| Played on the PS5 and a CLX Gaming PC |
Several weeks after launch and its finally here — my impression on one of the best games this year has to offer. The last couple months has been a trip; my wife is having twins and I’m spending all my energy ensuring that her comfort and health is checked. That also gave me time to dive into some games I was eager to play — one of then happen to be Remnant 2. I never played Remnant or Chronus before, so I didn’t know what I was getting into. After 30 minutes of Remnant 2, I quickly found myself flabbergast by its excellent blend of Gears of War and Dark Souls. “I was missing out on this?!” — shortly after I bought Remnant 1 and Chronus to play during travel to work, and break time. I fell in love.
I spent over 100 hours on Remnant 2, and through all of it I was left with nothing short of amazement. Not only is Remnant 2 substantially better than its predecessor, but its an entirely complete experience fill with excellent secrets and otherworldly level of detail throughout its entire package. It falls short in some elements, but surprisingly gets overshadowed by its sheer quality. I’m eager for the future of Remnant 2.
The Root Rot
Remnant 2 takes place in a post-apocalyptic world where a darkness took root and corrupted everything in its path. Otherworldly beings emerged from this mysterious artifact called The World Stone. You are set to stop the corruption by any means, which embarks you in a dark adventure to several mind bending worlds that randomly shifts upon each visit. That element also plays true to the tech behind the game, randomly generated levels where environments shifts alongside the enemies you face. However, as the game shines in world building, it falters in character design and personality. While the environmental storytelling and intricate details of the worlds are praiseworthy, the same cannot be said for the characters. In stark contrast to the carefully constructed surroundings, the characters’ designs feel lacking in depth and creativity. Furthermore, their personalities often come across as underdeveloped, failing to resonate with players on the same level as the world itself.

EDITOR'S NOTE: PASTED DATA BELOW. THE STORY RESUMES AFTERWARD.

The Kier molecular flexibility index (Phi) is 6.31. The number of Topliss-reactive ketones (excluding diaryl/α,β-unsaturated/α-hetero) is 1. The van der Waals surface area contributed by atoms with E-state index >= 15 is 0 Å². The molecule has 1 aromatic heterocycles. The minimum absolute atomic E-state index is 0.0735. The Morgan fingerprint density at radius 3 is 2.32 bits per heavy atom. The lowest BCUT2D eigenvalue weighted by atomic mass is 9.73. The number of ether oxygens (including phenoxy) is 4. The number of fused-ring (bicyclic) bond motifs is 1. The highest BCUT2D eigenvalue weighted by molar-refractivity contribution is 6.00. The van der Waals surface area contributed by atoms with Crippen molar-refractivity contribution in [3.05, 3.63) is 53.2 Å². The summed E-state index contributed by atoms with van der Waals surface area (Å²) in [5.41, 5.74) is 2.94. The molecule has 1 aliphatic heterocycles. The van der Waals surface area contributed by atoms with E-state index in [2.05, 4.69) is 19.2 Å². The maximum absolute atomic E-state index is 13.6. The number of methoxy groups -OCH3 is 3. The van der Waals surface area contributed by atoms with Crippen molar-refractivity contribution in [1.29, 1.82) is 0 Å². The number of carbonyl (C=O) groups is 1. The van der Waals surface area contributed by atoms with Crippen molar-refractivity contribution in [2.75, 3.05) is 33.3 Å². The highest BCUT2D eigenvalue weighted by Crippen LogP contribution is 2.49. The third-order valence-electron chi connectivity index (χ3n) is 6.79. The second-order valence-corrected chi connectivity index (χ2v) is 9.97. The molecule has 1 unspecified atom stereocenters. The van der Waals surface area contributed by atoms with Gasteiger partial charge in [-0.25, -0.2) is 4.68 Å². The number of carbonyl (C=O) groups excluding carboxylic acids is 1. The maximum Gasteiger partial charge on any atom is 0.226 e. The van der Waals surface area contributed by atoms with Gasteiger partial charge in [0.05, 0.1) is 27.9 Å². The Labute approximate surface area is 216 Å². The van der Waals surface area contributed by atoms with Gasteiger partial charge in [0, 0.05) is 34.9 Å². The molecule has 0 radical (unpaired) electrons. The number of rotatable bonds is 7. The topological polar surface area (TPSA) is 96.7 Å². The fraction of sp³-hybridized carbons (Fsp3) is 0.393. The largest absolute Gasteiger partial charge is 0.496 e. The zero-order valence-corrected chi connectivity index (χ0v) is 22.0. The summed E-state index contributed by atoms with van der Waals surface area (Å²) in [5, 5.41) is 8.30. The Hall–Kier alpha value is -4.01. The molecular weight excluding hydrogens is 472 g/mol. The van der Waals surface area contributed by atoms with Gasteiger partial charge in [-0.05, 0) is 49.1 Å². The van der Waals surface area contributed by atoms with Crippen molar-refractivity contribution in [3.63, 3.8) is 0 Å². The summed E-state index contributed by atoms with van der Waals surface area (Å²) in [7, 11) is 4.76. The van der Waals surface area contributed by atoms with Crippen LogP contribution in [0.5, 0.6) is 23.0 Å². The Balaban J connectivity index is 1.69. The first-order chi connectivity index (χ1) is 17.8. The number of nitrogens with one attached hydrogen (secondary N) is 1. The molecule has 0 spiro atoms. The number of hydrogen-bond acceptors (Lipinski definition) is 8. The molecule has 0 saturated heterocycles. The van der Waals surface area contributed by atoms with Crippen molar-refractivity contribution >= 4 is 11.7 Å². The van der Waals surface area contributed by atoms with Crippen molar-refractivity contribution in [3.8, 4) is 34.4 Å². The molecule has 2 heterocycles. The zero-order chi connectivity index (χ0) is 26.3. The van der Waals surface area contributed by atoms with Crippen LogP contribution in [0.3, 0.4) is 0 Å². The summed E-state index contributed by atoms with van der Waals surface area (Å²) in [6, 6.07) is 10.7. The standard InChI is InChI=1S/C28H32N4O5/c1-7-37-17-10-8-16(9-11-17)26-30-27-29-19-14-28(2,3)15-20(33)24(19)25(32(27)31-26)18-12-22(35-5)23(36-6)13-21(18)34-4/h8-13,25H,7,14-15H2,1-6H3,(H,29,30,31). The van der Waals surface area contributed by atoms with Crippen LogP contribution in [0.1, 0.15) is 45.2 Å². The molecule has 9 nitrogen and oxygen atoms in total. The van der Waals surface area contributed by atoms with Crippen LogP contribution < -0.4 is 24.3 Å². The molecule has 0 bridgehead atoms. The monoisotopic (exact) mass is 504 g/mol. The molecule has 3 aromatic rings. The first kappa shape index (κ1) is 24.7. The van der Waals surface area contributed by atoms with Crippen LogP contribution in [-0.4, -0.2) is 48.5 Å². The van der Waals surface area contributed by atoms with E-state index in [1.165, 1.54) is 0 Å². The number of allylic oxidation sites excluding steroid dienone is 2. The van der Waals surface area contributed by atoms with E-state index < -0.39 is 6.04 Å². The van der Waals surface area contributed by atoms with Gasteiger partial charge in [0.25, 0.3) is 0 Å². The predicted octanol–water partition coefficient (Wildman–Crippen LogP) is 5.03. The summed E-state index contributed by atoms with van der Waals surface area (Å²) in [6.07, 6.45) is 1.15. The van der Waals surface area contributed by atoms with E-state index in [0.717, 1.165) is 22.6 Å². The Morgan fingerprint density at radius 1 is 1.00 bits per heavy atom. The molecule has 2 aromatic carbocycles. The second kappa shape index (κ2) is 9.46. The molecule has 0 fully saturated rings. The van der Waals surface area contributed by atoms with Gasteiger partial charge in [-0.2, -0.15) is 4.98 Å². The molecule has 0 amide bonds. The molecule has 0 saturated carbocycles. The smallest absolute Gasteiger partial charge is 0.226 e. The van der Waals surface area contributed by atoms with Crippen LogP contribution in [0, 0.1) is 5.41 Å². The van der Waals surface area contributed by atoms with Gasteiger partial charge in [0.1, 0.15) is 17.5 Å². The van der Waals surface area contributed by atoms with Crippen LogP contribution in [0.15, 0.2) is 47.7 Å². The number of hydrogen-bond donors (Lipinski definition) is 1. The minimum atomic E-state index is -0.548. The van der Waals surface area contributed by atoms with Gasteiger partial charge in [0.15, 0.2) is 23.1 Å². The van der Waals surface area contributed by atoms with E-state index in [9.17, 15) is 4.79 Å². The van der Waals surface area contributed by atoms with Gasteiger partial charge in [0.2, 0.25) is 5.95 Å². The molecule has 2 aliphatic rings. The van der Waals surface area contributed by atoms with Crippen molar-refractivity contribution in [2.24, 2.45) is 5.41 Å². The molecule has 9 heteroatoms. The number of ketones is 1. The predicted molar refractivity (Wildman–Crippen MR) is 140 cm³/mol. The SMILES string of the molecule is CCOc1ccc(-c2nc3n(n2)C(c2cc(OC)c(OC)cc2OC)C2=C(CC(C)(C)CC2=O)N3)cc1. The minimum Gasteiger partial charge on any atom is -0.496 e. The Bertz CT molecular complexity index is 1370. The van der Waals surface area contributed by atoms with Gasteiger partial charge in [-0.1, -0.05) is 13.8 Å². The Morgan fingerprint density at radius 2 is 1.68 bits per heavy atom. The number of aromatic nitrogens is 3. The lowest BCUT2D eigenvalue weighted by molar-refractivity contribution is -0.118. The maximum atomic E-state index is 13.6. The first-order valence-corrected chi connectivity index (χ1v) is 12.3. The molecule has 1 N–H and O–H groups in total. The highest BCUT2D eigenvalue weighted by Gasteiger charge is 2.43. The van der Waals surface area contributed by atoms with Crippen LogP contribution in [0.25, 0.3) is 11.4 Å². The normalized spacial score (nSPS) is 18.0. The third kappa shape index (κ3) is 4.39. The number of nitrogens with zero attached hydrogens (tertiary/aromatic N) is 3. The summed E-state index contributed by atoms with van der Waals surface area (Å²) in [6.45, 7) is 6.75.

A prime example of this discrepancy is Clementine, a central figure in the overarching plot of saving the world from impending doom. Despite the gravity of the situation, Clementine’s monotonous and dismissive demeanor can feel jarring and out of place. This has been persistent since her revelation in Remnant 1. Her lack of emotional investment seems incongruent with the dire circumstances the game presents. This disconnection between character personality and the grand narrative can detract from the overall immersion. While the developer makes an effort to expand the characters’ backstories, this aspect too falls short of its potential. The attempt to delve deeper into their histories is commendable, but the execution lacks the finesse required to make these stories resonate. The backstories often feel rushed or disconnected from the main narrative, preventing players from forming a strong emotional connection to the characters.
It’s evident that the game’s strength lies in its meticulously crafted worlds. Each of the five distinct realms—Yaesha, Losomn, N’Erud, Labrynth, and Root Earth—offers an immersive and captivating experience that showcases the developers’ dedication to creating a rich and engaging universe. Among these worlds, N’Erud stands out as a personal favorite for its hauntingly desolate landscape and eerie world building. The concept of N’Erud, where inhabitants are the sole living beings in their universe, is a testament to the game’s unique storytelling approach. The exploration of this cosmic search across the universe for millions of years adds a layer of depth that sends shivers down the spine. The desolation and isolation are palpable, creating an atmosphere that’s both chilling and thought-provoking.